The Tourbillon Trials: A. Lange & Söhne Richard Lange Tourbillon “Pour Le Merit” Watch vs Audemars Piguet Royal Oak Extra-Thin Tourbillon Watch

Now let’s look at a very German piece, will it pack enough of a punch?

They say that no matter who invents something, the Germans can easily match the original. Just look at German muscle cars, nowadays they’re probably more popular than those from America, however I digress.

While the watch industry is most definitely a Swiss thing, every A.Lange & Söhne watch made is a testament to the fact that they will very happily take on the Swiss at their own game (and if you remember when they went up against Patek, they won. Read more here). However their traditional works are completely different to those of the Swiss. Where the Swiss are more than happy to keep things as simple as possible, the Germans love to make even simple things complicated. “Why?” you might ask, and to that I answer “well, why not?”.


The Richard Lange Tourbillon “Pour Le Merit” watch is based upon the pocket chronometer No.93 timepiece which was made in the late 18th century by a master watch craftsman based in Dresden called Johann Heinrich Seyffert. One of this man’s chronometers went along with the Humboldt squid’s namesake, Alexander von Humboldt, as he ventured across the USA over a period of 5 years. With the Richard Lange Tourbillon, you’ll find that the dial is organised in a similar way to the Number 93 chronometer. The largest and most important sub dial is the minutes which takes up the largest portion of the dial and overlaps the other two. Down to the right of this is the hours dial which has switched places with the seconds hand compared to the original design as seen below. The clever part to this is that when the hour hand is pointing to the opposite side of the dial to the seconds sub dial, a section of the hours dial disappears from view at 12 O’clock and allows the wearer to experience the tourbillon in all its glory and then returns at 6 O’clock.

A. Lange & Söhne Richard Lange Tourbillon Pour le Mérite White Gold 3

The tourbillon is connected to a seconds hand which is mounted on top of the circumference for the minute dial. As stated, the tourbillon becomes much more visible when the section of the dial flicks away. The 0.25g tourbillon is made entirely by A.Lange & Söhne and is unique in that it’s a hacking tourbillon. This doesn’t sound like much, but what it actually means is that when you pull out the crown the tourbillon, and therefore whole watch will stop running until its pushed back in. This means greater accuracy when setting the time as unlike other watches the tourbillon can stop no matter what position it’s in at the time.


The calibre in this watch is a 100% in house German made A.Lange & Söhne calibre L072.1 and is made of 352 separate parts. This movement is very complicated for something which, other than the tourbillon, should be relatively straightforward. From the blued screws to the fusée chain it’s all been crafted with the loving care and attention a watch of this calibre should have. The watch is 42mm in diameter, 12.2mm in height and has a power reserve of 36 hours, meaning daily winding is pretty much guaranteed. If you can look past this detail however, you’re in for a treat. The watch is presented in solid 18K rose gold with rose gold hands. There was also a limited edition version of this watch in white gold with blue hands. Or if you are sick of everyone else having the same Lange as you then there’s the Handwerkskunst version of this watch which has a beautifully decorated gold dial.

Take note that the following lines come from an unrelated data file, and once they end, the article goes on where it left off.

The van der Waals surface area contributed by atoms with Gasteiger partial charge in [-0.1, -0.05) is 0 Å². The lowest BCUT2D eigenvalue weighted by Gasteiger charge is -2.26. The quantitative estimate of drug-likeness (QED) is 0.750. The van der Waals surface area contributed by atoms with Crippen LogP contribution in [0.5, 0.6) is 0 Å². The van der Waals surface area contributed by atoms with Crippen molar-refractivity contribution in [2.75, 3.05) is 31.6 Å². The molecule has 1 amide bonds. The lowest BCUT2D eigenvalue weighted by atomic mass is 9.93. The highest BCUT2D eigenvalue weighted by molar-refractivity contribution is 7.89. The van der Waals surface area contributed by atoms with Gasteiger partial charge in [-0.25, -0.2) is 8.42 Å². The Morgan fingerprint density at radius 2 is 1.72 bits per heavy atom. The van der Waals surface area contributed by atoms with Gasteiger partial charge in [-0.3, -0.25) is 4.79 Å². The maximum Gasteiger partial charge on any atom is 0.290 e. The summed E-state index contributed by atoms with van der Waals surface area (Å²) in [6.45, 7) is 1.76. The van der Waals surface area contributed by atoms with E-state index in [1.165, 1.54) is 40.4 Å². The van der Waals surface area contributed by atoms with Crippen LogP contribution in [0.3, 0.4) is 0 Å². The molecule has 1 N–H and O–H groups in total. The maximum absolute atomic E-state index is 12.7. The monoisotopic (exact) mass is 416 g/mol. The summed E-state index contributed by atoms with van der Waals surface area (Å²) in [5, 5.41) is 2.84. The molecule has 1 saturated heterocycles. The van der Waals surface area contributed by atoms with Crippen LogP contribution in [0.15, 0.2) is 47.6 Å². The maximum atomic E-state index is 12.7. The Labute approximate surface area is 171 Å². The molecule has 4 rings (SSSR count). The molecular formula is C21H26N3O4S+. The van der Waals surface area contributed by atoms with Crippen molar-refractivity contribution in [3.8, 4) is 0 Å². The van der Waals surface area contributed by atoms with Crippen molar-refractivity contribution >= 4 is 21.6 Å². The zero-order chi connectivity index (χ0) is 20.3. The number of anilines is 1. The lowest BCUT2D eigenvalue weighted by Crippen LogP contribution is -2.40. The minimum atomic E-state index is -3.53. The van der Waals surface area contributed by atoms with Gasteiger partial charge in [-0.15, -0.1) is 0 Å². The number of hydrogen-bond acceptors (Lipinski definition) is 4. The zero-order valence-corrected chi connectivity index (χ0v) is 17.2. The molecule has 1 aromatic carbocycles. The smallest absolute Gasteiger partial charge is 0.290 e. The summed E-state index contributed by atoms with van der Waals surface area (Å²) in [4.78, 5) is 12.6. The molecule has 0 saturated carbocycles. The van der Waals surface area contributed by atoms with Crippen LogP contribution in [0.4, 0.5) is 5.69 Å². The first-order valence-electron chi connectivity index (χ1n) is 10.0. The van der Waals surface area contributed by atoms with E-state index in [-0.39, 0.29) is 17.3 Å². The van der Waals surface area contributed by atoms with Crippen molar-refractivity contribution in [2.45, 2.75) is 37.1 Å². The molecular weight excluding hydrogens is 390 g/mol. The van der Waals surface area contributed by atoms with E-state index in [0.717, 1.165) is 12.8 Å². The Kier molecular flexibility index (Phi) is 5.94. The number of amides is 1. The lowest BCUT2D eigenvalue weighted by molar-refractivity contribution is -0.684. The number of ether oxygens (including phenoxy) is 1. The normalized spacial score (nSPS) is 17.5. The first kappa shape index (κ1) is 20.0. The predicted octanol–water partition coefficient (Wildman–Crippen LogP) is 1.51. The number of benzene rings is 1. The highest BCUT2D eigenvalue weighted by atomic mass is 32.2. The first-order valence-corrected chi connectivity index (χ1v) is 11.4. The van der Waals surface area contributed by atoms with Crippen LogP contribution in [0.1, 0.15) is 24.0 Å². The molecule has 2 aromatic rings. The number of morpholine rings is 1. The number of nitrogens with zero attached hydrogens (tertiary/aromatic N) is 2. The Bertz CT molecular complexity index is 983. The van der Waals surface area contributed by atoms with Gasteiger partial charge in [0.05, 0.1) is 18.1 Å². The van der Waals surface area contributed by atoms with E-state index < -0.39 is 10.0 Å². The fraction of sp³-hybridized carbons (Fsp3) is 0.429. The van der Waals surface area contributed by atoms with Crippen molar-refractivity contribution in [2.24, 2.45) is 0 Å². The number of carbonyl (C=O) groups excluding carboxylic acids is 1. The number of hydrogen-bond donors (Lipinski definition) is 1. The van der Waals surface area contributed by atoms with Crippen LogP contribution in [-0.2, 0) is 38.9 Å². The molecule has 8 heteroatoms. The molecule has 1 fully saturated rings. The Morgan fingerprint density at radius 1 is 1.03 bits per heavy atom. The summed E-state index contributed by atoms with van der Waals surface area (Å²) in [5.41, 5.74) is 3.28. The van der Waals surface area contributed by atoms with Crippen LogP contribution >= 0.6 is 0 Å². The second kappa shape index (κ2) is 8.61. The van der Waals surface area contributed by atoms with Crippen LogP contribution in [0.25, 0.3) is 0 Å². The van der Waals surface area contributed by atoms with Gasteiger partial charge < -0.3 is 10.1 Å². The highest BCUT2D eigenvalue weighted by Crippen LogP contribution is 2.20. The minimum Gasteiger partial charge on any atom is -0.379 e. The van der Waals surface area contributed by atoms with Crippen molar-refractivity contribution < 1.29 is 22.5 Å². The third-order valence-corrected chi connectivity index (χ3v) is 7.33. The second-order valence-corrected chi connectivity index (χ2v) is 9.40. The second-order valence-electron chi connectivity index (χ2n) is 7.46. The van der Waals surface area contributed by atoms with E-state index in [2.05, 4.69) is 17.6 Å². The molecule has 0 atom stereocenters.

Now, as ever, we come to the deciding part of the article. The point where I choose to crown the victor for the month and then say farewell while some people remain stunned that I didn’t go for the obvious choice. I’m not going to build the tension about this winner as I’m simply too excited. It is, of course, the Richard Lange Tourbillon “Pour Le Merit” watch.


If the AP is up your street then it’s the clear choice for you. The brand is one of the best there is, the bracelet means it’s going to be more resistant to occasional wear as well as the elements and the design is such an icon that even today people still make counterfeit copies of. Also, because it’s the tourbillon model it’s extra rare and very special and you can have it in solid gold all over if that’s what you like.

However, Lange packs a lot more technology into its watches than it really has to, but they do anyway and this is where they storm into the lead. Innovations such as the V shape arresting pin that allows the tourbillon to stop anywhere and the jumping dial segment really put into perspective just how much work has been done on this watch. The leather strap may be a downside for some and the power reserve is 36 hours, but on the opposite side it’s unlikely this watch will be worn daily and you can stop the watch when you put it into the safe so it will have power when you take it out again. I should also point out to you that each “Pour Le Merit” timepiece is assembled, then disassembled and then re-assembled before it even leaves Glaschütte to show how well made the piece is.


Ladies and gentlemen I give you the winner of the Tourbillon Trials for May, the A.Lange & Söhne Richard Lange Tourbillon “Pour Le Merit”. For more info, please visit

Stay tuned as there’s a load more watches still floating around out there just waiting to compete.

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A keen bass guitar player, Harlan enjoys all the perks modern watchmaking technologies the industry has to offer. Although you might catch him sampling Omegas or the Rolex, Harlan loves all things haute horology, with his three favourite brands being A.Lange & Söhne, Breguet and Vacheron Constantin. He hopes to study timekeeping more in depth someday and will never be able to thank his father enough for introducing him to the industry. Read his articles here.